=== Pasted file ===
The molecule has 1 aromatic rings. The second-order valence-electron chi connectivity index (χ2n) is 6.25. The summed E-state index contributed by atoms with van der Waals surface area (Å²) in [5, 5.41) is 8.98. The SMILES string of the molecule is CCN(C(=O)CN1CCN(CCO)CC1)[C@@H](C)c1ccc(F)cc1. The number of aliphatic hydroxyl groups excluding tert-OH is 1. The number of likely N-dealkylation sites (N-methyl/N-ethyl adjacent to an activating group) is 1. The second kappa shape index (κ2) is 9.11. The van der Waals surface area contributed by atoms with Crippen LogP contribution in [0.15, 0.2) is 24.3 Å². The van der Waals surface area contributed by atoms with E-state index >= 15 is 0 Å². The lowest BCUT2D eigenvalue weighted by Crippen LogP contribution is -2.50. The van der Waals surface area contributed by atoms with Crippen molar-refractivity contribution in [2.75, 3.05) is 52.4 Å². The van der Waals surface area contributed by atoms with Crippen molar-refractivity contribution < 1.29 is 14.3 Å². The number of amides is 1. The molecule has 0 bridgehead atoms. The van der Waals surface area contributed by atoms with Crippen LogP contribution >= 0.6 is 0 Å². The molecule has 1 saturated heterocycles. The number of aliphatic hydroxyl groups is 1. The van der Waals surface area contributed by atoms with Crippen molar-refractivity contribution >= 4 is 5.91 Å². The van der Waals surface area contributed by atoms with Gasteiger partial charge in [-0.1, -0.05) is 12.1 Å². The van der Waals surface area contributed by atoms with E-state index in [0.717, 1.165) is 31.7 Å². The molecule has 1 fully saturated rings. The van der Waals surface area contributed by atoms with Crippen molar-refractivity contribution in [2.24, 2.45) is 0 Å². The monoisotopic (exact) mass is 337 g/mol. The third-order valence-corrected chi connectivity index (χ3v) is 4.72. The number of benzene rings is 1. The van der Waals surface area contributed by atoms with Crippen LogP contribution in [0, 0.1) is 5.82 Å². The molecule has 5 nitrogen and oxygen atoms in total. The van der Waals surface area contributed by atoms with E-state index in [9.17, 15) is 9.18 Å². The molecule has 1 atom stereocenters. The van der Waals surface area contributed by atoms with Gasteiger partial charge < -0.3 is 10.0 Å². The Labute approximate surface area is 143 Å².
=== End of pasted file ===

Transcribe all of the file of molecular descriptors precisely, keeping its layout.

The molecule has 1 aromatic rings. The second-order valence-electron chi connectivity index (χ2n) is 6.25. The summed E-state index contributed by atoms with van der Waals surface area (Å²) in [5, 5.41) is 8.98. The SMILES string of the molecule is CCN(C(=O)CN1CCN(CCO)CC1)[C@@H](C)c1ccc(F)cc1. The number of aliphatic hydroxyl groups excluding tert-OH is 1. The number of likely N-dealkylation sites (N-methyl/N-ethyl adjacent to an activating group) is 1. The second kappa shape index (κ2) is 9.11. The van der Waals surface area contributed by atoms with Crippen LogP contribution in [0.15, 0.2) is 24.3 Å². The van der Waals surface area contributed by atoms with E-state index >= 15 is 0 Å². The lowest BCUT2D eigenvalue weighted by Crippen LogP contribution is -2.50. The van der Waals surface area contributed by atoms with Crippen molar-refractivity contribution in [2.75, 3.05) is 52.4 Å². The van der Waals surface area contributed by atoms with Crippen molar-refractivity contribution < 1.29 is 14.3 Å². The number of amides is 1. The molecule has 0 bridgehead atoms. The van der Waals surface area contributed by atoms with Crippen LogP contribution >= 0.6 is 0 Å². The molecule has 1 saturated heterocycles. The number of aliphatic hydroxyl groups is 1. The van der Waals surface area contributed by atoms with Crippen molar-refractivity contribution >= 4 is 5.91 Å². The van der Waals surface area contributed by atoms with Gasteiger partial charge in [-0.1, -0.05) is 12.1 Å². The van der Waals surface area contributed by atoms with E-state index in [0.717, 1.165) is 31.7 Å². The molecule has 1 fully saturated rings. The van der Waals surface area contributed by atoms with Crippen molar-refractivity contribution in [2.24, 2.45) is 0 Å². The monoisotopic (exact) mass is 337 g/mol. The third-order valence-corrected chi connectivity index (χ3v) is 4.72. The number of benzene rings is 1. The van der Waals surface area contributed by atoms with Crippen LogP contribution in [0, 0.1) is 5.82 Å². The molecule has 5 nitrogen and oxygen atoms in total. The van der Waals surface area contributed by atoms with E-state index in [9.17, 15) is 9.18 Å². The molecule has 1 atom stereocenters. The van der Waals surface area contributed by atoms with Gasteiger partial charge < -0.3 is 10.0 Å². The Labute approximate surface area is 143 Å².